“I rang the bell at the AFED-2016 exhibition, which targeted the field of spare parts, not individual equipment. I spoke to Maj. Gen. Attia Al-Malki, head of the exhibition, and he was very understanding of my idea, so I took part in the exhibition,” she said, adding: “Here comes the importance of having an official who understands the requirements of the stage and has the flexibility that enables him to make a decision.”
The exhibition also gave Al-Mutairi the opportunity to work with international companies such as BAE Systems, which specializes in aircraft production. “I discussed with them their needs, and we began to fulfill their special requirements and supply them with spare parts for military aircraft, such as engine covers, and we have started to develop our capabilities to cover their delicate product requirements,” she added.
Al-Mutairi said that spare parts are also a type of textile with unique specifications, which can demonstrate the ability of manufacturers.
“Experience begins with a small part and extends to include other parts. We have thankfully passed the stages of installation and reached the stages of creativity and innovation,” she said. For centuries, Al-Mutairi said, fabric and textile production has been women’s work, adding that military uniforms have special requirements that must help soldiers navigate in the field and surrounding terrain.
“We therefore take into account the military requirements in terms of design and material, and this is what we are trying to develop. We had experience in designing the uniforms for the staff of the National Center for Security Operations (911). Maj. Gen. Abdulrahman Al-Saleh, the center’s director, supported us, and the uniform was approved by the Ministry of Interior,” she said.
Her factory also took part in designing Public Security uniform. Al-Mutairi said there are some similarities between the military uniforms of Saudi armed forces and those of other countries. The most common uniform is the No. 4 camouflage, which is worn during deployment.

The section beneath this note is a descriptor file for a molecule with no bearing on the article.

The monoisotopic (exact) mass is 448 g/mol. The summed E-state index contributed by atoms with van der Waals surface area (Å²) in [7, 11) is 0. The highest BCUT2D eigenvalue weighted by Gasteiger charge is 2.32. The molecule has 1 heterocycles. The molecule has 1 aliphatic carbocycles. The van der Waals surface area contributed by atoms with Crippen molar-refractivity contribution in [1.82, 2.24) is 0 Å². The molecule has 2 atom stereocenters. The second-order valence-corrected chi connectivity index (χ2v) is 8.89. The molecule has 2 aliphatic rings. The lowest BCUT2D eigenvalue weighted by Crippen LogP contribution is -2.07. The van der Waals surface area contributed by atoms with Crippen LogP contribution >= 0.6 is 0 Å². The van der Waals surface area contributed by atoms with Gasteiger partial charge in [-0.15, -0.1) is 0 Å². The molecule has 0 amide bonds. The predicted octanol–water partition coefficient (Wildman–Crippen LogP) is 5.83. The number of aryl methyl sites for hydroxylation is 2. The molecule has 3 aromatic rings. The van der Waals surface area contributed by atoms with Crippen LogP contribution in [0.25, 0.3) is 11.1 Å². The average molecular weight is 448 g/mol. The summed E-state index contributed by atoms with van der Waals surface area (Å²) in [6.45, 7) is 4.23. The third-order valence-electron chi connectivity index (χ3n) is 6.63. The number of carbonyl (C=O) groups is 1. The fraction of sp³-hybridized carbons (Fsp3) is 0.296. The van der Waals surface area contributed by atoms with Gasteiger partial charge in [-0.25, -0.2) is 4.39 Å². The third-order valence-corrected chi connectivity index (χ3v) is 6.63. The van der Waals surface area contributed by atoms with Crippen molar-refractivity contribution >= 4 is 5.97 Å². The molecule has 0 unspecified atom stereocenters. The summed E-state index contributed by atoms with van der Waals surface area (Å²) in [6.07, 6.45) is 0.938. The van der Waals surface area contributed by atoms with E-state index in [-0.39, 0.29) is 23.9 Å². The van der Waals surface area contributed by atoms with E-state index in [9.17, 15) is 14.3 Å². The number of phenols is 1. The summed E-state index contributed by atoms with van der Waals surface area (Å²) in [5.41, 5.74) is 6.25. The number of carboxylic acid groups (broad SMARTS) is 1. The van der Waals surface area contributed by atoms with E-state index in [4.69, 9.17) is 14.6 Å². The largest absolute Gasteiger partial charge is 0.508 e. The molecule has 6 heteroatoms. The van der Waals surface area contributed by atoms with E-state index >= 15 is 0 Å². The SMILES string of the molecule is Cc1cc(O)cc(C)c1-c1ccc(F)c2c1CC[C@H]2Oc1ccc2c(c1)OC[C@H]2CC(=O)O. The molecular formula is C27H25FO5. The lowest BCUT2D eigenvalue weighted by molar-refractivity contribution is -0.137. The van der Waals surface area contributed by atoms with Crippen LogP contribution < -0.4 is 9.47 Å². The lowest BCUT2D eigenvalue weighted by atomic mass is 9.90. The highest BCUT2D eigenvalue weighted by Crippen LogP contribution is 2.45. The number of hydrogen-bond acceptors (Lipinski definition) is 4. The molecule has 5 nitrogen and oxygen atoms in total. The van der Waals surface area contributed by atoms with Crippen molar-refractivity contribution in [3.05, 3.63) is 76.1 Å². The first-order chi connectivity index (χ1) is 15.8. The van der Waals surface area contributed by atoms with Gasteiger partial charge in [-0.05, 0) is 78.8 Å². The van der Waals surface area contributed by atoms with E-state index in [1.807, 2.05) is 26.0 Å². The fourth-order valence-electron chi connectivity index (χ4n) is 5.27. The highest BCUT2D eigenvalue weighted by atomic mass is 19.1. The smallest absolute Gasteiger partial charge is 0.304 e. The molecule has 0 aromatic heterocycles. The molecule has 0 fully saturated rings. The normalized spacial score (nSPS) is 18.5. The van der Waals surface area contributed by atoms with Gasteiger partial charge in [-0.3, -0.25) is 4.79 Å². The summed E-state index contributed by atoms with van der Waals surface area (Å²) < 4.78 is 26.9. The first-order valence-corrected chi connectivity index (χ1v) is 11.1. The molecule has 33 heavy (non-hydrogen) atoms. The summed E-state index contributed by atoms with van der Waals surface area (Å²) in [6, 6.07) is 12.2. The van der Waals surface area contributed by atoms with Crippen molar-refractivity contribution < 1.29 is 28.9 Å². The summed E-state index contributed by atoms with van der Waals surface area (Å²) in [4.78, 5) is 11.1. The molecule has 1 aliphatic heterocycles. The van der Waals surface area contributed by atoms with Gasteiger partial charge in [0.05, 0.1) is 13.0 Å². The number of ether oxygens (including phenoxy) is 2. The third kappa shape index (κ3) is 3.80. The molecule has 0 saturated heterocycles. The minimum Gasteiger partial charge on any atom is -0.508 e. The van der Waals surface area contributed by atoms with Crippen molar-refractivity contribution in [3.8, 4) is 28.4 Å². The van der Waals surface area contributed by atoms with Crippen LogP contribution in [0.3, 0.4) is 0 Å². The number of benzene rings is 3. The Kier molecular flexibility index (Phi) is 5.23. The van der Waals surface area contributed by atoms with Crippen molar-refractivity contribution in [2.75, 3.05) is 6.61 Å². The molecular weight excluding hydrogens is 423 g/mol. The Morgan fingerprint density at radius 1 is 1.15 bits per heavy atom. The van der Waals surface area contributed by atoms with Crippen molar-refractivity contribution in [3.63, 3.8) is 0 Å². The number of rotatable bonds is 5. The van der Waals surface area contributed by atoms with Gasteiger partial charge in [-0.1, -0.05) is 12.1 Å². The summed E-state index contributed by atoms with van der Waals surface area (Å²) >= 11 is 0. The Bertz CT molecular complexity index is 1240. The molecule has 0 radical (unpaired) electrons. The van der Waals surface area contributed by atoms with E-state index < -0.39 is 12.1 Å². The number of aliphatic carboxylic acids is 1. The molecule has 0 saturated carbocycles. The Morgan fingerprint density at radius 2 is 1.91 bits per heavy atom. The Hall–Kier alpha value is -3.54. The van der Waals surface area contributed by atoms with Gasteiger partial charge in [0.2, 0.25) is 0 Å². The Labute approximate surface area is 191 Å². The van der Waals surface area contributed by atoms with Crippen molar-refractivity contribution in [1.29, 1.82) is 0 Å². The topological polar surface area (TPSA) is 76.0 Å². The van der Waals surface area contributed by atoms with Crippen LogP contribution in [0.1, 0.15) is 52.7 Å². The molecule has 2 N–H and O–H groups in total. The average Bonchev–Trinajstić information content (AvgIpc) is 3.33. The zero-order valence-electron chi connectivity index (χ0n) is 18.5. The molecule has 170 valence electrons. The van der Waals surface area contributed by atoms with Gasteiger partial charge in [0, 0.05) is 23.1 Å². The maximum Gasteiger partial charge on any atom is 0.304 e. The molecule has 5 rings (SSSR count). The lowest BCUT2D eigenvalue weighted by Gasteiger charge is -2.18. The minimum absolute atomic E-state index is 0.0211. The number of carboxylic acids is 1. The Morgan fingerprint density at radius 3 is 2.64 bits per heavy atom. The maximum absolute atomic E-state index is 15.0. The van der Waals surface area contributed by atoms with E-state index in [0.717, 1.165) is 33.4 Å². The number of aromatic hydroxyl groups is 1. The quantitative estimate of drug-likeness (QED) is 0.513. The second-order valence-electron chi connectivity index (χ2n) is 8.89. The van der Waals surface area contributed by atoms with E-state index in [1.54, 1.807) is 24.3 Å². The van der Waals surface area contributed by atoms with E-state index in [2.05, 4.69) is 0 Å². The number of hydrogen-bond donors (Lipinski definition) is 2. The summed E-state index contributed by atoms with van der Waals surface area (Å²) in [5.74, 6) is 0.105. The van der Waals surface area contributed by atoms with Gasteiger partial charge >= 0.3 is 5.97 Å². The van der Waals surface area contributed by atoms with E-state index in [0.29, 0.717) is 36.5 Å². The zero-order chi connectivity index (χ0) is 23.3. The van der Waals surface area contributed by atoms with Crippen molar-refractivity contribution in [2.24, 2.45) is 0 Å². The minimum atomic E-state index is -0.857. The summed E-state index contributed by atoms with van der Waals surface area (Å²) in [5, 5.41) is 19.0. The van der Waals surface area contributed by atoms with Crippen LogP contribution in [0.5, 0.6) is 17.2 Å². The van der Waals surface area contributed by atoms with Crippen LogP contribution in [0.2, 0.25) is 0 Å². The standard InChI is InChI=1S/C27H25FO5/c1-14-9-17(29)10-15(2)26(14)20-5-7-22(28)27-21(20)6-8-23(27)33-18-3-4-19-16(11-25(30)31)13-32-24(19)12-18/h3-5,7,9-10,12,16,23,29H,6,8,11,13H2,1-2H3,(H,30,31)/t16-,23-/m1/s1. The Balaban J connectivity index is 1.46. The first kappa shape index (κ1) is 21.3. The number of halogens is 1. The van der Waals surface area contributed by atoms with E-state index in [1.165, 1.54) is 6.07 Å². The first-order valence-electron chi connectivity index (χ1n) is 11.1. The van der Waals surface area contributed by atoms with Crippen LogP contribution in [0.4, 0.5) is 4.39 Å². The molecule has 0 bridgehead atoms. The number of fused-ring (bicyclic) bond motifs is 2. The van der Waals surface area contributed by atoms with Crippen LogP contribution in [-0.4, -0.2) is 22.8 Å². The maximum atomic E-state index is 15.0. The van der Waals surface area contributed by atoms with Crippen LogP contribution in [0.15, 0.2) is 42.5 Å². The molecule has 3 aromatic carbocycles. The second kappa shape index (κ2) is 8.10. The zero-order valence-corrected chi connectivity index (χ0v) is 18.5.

“They are meant to look like the surrounding area, whether it is a desert or a mountain. These are thought-out patterns, and developments are continuously made by following the latest technologies in textile engineering and color combinations,” she said. “The process of changing them takes a long time and requires decisions by the military sector.” With the comprehensive change in the Saudi economy, cutting-edge systems are encouraging investment, especially in the military industry, she said.
The country goal to localize 50 percent of the military industry. Regulations by GAMI, new systems, and employing purchasing and negotiating powers will help manufacturers achieve the ambitious target, she said.
She added that military technology has valued customers, and it is guaranteed that the products will be bought if they are of high quality.
Al-Mutairi said it is an excellent investment opportunity for Saudis and foreign investors in particular, given that the Kingdom ranks fourth globally in military expenditure, “and you can imagine that 50 percent of this huge spending goes to local factories.”
She said that despite strong competition locally, her factory alone cannot cover market demands, and that the Kingdom needs more competition in the military sector.
“It also needs to localize, train and financially support talent, in addition to developing systems, such as a procurement system. We have also seen recent reforms such as arbitration in corporate cases, and this has become clear and fast, which encourages investment,” she added.
Al-Mutairi said another step that made things easier for industry investment was the development in completing government transactions, which have moved online. “These procedures in the Kingdom only take a few minutes and the response is received electronically.”
In the future, Al-Mutairi aims to build partnerships with international companies to develop the field, quoting Crown Prince Mohammed bin Salman, who said: “The sky is the limit.”
She has had meetings with Chinese and Greek industrial companies, and said she will work with any company that wishes to enter the Saudi market.
While the military industry always relies on patents, Al-Mutairi said it is an advanced stage in the field, and her factory is working toward that goal and focusing on it. But patents only come after mastering a skill, establishing work and starting it, she added.
Military uniforms resistant to weapons of mass destruction are unique to Al-Mutairi’s factory, as it is the only one in the Kingdom and the Gulf region to produce the clothing.
She added that the Sondos Paul Boye Company — a Saudi-French partnership — is the only company in the world to produce the uniform in two internationally known methods. “The first of which is using cellular textile, produced globally by one company, while the second uses spherical textile, produced by another specialized company.” Sondos Paul Boye also manufactures fire-resistant uniforms.
Al-Mutairi said her company is also looking to export uniforms soon.
She employs 170 workers in her factory, while there will be 213 new employees as part of a new expansion.
Many of the workers are women, she added, “because Saudi women by all means have taken over the foreign workers’ department as they complete their work very quickly and demand more tasks.”
This, she said, has added pressure on other workers to keep up with the speed and achievements of the 49 Saudi women working on the factory production line.